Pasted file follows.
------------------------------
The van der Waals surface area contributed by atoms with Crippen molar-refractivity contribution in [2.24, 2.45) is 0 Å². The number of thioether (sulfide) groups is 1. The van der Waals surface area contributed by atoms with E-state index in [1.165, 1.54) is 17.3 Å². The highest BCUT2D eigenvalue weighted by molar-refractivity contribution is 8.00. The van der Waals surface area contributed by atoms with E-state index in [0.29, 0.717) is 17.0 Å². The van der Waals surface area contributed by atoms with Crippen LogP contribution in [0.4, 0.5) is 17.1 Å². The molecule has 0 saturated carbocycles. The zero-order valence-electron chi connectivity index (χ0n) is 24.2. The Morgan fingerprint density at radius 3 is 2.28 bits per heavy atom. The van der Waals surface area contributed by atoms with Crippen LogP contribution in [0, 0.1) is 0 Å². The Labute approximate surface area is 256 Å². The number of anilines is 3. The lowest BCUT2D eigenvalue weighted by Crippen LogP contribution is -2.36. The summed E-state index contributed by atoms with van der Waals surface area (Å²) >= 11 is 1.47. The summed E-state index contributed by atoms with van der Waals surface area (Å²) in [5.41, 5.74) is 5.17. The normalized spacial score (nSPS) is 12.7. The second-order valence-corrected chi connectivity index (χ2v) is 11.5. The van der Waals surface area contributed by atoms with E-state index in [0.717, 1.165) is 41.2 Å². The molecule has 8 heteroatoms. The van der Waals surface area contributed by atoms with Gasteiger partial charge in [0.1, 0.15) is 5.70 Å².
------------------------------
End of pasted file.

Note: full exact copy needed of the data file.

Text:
The van der Waals surface area contributed by atoms with Crippen molar-refractivity contribution in [2.24, 2.45) is 0 Å². The number of thioether (sulfide) groups is 1. The van der Waals surface area contributed by atoms with E-state index in [1.165, 1.54) is 17.3 Å². The highest BCUT2D eigenvalue weighted by molar-refractivity contribution is 8.00. The van der Waals surface area contributed by atoms with E-state index in [0.29, 0.717) is 17.0 Å². The van der Waals surface area contributed by atoms with Crippen LogP contribution in [0.4, 0.5) is 17.1 Å². The molecule has 0 saturated carbocycles. The zero-order valence-electron chi connectivity index (χ0n) is 24.2. The Morgan fingerprint density at radius 3 is 2.28 bits per heavy atom. The van der Waals surface area contributed by atoms with Crippen LogP contribution in [0, 0.1) is 0 Å². The Labute approximate surface area is 256 Å². The number of anilines is 3. The lowest BCUT2D eigenvalue weighted by Crippen LogP contribution is -2.36. The summed E-state index contributed by atoms with van der Waals surface area (Å²) >= 11 is 1.47. The summed E-state index contributed by atoms with van der Waals surface area (Å²) in [5.41, 5.74) is 5.17. The normalized spacial score (nSPS) is 12.7. The second-order valence-corrected chi connectivity index (χ2v) is 11.5. The van der Waals surface area contributed by atoms with E-state index in [0.717, 1.165) is 41.2 Å². The molecule has 8 heteroatoms. The van der Waals surface area contributed by atoms with Gasteiger partial charge in [0.1, 0.15) is 5.70 Å².